DOI link for Introduction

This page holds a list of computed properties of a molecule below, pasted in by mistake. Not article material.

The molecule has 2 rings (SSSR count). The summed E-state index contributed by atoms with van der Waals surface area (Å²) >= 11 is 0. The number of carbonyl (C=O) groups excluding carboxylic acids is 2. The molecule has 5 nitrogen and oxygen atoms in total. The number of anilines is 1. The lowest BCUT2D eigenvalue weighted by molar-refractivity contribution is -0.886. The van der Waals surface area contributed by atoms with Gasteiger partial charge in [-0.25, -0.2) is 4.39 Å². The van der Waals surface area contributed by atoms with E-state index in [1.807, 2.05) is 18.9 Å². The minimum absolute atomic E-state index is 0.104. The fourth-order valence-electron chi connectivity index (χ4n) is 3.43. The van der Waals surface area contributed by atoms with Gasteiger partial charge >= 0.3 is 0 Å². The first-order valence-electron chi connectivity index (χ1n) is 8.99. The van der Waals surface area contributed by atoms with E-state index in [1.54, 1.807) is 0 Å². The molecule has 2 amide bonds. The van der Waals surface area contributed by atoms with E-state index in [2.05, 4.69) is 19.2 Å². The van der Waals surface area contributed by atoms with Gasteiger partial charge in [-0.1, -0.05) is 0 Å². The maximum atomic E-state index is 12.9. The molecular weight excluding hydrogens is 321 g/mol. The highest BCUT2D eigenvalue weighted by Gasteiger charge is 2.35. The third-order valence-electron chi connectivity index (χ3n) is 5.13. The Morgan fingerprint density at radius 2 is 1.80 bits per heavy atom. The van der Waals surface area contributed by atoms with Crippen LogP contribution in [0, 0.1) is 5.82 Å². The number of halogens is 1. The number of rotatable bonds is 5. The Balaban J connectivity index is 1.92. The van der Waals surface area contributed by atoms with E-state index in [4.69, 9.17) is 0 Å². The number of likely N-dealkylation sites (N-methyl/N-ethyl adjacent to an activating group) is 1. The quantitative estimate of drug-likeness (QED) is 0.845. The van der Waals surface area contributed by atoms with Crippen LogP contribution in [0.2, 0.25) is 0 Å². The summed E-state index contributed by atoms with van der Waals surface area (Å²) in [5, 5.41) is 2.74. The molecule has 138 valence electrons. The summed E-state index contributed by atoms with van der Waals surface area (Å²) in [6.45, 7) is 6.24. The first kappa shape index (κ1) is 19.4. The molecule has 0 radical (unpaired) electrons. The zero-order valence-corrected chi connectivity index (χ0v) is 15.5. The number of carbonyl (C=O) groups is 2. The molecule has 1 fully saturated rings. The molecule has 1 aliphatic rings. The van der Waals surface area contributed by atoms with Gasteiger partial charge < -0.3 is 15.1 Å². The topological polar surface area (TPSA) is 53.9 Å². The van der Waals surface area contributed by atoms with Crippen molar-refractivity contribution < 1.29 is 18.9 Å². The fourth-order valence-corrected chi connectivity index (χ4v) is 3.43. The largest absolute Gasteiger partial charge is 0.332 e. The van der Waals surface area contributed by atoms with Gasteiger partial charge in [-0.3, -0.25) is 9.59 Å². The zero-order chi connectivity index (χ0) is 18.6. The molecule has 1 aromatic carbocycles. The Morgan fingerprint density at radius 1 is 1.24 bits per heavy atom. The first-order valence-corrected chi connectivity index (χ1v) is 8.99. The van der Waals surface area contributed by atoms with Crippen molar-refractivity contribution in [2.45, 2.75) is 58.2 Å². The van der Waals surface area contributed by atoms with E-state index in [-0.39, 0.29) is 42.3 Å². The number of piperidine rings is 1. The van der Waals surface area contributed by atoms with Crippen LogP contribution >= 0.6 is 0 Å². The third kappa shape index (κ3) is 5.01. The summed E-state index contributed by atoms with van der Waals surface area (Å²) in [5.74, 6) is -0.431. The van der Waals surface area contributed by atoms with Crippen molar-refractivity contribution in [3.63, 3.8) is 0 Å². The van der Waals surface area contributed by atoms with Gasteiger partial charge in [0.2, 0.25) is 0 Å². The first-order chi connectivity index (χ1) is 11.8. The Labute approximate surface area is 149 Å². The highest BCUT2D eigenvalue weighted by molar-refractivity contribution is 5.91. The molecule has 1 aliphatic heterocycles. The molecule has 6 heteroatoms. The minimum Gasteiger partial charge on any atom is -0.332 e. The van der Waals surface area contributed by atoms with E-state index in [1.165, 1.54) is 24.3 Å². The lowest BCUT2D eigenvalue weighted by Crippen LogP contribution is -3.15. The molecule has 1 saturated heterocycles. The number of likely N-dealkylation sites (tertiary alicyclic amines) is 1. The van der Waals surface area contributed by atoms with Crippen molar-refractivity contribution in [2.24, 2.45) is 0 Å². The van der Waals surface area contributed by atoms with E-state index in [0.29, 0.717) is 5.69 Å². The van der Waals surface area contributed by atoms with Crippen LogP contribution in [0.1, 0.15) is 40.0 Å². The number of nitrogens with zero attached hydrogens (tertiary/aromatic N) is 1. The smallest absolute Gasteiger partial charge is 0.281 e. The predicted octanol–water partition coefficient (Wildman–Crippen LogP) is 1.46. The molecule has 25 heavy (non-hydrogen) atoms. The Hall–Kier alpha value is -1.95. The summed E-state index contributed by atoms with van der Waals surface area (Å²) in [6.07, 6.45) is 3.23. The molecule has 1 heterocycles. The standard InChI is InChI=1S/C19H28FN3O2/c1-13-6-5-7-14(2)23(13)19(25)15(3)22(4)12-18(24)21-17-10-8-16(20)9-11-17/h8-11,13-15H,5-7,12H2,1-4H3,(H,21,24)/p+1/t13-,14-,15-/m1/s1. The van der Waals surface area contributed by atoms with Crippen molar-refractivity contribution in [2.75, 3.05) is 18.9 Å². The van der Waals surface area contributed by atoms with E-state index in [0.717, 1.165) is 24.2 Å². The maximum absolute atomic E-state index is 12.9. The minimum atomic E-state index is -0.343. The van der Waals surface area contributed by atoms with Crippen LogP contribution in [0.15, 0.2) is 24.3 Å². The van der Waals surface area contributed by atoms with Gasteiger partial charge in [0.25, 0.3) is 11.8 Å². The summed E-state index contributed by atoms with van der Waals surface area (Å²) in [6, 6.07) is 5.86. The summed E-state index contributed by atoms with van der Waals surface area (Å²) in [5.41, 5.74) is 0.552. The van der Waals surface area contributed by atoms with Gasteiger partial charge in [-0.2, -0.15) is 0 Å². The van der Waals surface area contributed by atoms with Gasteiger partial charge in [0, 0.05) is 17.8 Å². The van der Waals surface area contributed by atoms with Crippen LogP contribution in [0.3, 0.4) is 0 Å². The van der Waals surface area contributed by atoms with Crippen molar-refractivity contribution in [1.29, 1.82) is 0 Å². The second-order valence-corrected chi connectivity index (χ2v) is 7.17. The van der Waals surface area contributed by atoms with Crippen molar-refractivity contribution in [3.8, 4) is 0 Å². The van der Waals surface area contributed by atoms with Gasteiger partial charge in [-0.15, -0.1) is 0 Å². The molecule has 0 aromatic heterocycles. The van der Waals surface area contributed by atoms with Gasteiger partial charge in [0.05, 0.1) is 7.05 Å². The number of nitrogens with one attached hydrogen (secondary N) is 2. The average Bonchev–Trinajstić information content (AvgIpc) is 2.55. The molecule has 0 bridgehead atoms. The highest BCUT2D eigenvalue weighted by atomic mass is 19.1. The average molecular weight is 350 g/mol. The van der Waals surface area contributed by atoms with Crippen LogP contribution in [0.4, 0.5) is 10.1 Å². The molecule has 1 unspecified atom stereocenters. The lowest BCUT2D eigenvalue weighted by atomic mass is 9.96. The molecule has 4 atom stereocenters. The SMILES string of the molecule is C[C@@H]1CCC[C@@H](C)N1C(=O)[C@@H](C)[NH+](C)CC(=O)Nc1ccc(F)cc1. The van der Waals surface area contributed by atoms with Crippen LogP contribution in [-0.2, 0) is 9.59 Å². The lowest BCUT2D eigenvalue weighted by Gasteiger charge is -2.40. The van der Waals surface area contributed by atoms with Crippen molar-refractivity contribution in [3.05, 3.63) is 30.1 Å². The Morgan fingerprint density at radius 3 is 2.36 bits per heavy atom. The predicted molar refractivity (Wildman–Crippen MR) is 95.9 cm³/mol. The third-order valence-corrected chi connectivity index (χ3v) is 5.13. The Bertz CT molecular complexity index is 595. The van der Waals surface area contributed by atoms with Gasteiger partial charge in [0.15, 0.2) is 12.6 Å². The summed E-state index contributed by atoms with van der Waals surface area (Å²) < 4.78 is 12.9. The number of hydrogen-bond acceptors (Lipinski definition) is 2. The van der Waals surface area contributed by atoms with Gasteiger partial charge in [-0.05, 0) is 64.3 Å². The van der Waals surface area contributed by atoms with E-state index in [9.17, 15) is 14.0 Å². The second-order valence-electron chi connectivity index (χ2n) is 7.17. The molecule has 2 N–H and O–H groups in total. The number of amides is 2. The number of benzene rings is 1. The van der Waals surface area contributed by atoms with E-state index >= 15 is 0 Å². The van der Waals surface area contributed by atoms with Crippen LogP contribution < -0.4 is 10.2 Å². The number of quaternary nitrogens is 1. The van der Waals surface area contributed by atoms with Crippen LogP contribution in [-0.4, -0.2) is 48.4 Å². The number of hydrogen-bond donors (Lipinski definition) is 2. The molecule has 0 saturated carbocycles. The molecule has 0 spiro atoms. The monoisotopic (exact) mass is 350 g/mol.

This Introduction examines the general features of the short story genre, the unique features of the Holocaust short story, and the reason why one cannot approach reading a short story about the Holocaust the same way one would approach reading a novel, poem, or memoir about the Holocaust. I establish how Holocaust short stories attempt to say what cannot be said, but that their very form reflects the fragmented, broken life of the characters, as these stories capture the moment when death and hate engulfed reality. Therefore, unlike the longer structures of novels, or varied structures of poems or essays, the short story form uniquely lends itself to inserting the reader immediately into a narrative in a different way, which focuses on a particular moment – one revealing aspects of the “anti-world” of its character(s) through concise, yet fully developed narrative structures. I emphasize how many scholars have approached Holocaust literary texts and genres through different lenses; nevertheless, one genre missing from their close examination is the short story. Scholars of Holocaust literature have not situated their criticism of Holocaust short stories in relation to the stories’ genre, but rather have situated it in relation to the stories’ narrative prose or characterization. Consequently, I note that for one to approach analyzing Holocaust short stories without acknowledging the genre and structure of these stories somewhat teeters on the edge of diminishing the authors’ chosen art form and misconstruing the meaning and purpose of these narratives.